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Thread: BAS(s)

  1. #51
    Registered User red7flag's Avatar
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    Default Re: BAS(s)

    As I am getting older, we is becoming more important than I. I really love playing "in the back of the band". There is a synergy with the drummer (he is experienced and set a great groove). Between the rhythm guitar player, drums and bass we set the pocket for the band. This provides the foundation for the the solo instruments and the vocals to shine. They just play or sing to the groove and magic seems to happen. As many have noted a very solid band all in the groove will almost always be more enjoyable to listen to than a band of all stars fighting for control. There is no I in WE. Since playing in the Praise Band and moving to bass, even though my bass playing is elementary,, our band sound has greatly improved. The drummer, who was a touring drummer says he enjoys playing with us lot more with a bass player. We help each other, but I depend on him and the experienced rhythm guitar player to set and keep me in the groove.
    Tony Huber
    1930 Martin Style C #14783
    2011 Mowry GOM
    2013 Hester F4 #31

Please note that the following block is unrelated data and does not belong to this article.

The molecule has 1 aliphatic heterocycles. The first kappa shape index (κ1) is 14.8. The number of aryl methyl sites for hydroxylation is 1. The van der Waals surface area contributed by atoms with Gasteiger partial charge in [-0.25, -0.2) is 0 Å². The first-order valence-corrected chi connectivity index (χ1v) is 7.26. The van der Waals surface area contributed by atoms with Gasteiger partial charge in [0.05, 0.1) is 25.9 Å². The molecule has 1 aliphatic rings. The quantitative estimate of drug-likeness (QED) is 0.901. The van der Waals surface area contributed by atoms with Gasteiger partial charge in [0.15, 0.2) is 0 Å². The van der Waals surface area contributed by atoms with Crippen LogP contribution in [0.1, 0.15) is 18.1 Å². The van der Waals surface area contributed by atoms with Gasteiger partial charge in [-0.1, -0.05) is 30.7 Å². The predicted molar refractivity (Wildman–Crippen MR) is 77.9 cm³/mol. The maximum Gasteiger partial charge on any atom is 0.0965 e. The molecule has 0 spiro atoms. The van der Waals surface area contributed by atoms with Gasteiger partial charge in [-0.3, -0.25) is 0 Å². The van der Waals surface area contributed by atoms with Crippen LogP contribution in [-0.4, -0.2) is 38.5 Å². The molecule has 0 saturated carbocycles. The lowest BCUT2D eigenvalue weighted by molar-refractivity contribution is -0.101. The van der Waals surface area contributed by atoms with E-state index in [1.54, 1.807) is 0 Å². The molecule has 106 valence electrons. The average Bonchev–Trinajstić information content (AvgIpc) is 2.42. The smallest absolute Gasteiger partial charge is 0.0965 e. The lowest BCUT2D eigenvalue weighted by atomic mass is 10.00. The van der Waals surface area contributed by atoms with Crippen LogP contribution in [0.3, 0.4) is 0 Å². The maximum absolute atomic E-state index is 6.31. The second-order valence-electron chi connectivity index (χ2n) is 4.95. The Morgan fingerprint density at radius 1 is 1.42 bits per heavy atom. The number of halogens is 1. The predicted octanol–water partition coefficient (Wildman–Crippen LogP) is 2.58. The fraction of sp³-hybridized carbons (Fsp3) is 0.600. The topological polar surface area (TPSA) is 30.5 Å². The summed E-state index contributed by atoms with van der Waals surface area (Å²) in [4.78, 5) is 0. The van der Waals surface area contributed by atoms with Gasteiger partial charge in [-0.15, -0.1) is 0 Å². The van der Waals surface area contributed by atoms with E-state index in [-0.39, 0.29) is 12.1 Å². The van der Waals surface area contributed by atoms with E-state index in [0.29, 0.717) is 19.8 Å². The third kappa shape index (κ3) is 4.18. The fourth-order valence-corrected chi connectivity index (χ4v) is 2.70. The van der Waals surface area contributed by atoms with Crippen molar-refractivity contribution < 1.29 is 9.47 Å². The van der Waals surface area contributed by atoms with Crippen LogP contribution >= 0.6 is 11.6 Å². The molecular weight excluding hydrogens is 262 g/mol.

2014 Ellis F5 #322
    2017 Collings MT2-O #3666
    2017 Nyberg Mandola #172

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  3. #52
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    Default Re: BAS(s)

    Interesting thread.

    I'm coming to mandolin from forty-odd years of being primarily a bass player, with lots of guitar along the way. Mandolin is a recent occurence (~1 year), and I'm really enjoying it. Previous to the mandolin, I was very aware that playing bass improves my guitar playing, and playing guitar improves my bass playing. Now I have the mandolin to add to that formula, and it's really fun to watch how the learning is happening.

    But I agree that bassists are born, and while it's relatively easy to become competent on the bass (the most important factor IMO being a good sense of time, as in a drummer), really amazing bassists do think about song structure in a different way than one of the lead instruments. In a traditional combo, the bass bridges the gap between rhythm and melody, and requires an equal awareness of both.

    I still am part of a three-piece (guitar/bass/drums) roadhouse/rock/blues band, and what is really cool about it is that the three of us each have a sonic space we're responsible for. That requires listening, awareness of what the others are doing and not stomping all over another's space. It also requires the discipline to not go off noodling.

    On the other hand, it also makes it very apparent if you crank out a clam...

    If you listen carefully to a great bassist, what may seem at first like a boring, endless 1-5 bass line has all sorts of little fills and melodic character, it's just that they are placed where they don't get in the way of either the other players or the song, as a whole. Unless you're Stanley Clarke, that is; and last time I saw him, he actually had another bassist in his band, which allowed him the freedom to play his as a lead instrument.

    I've already been noticing the role of the upright bass in bluegrass, which is a really important one; and I'm already tempted to give that a whirl.

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  5. #53
    Registered User zedmando's Avatar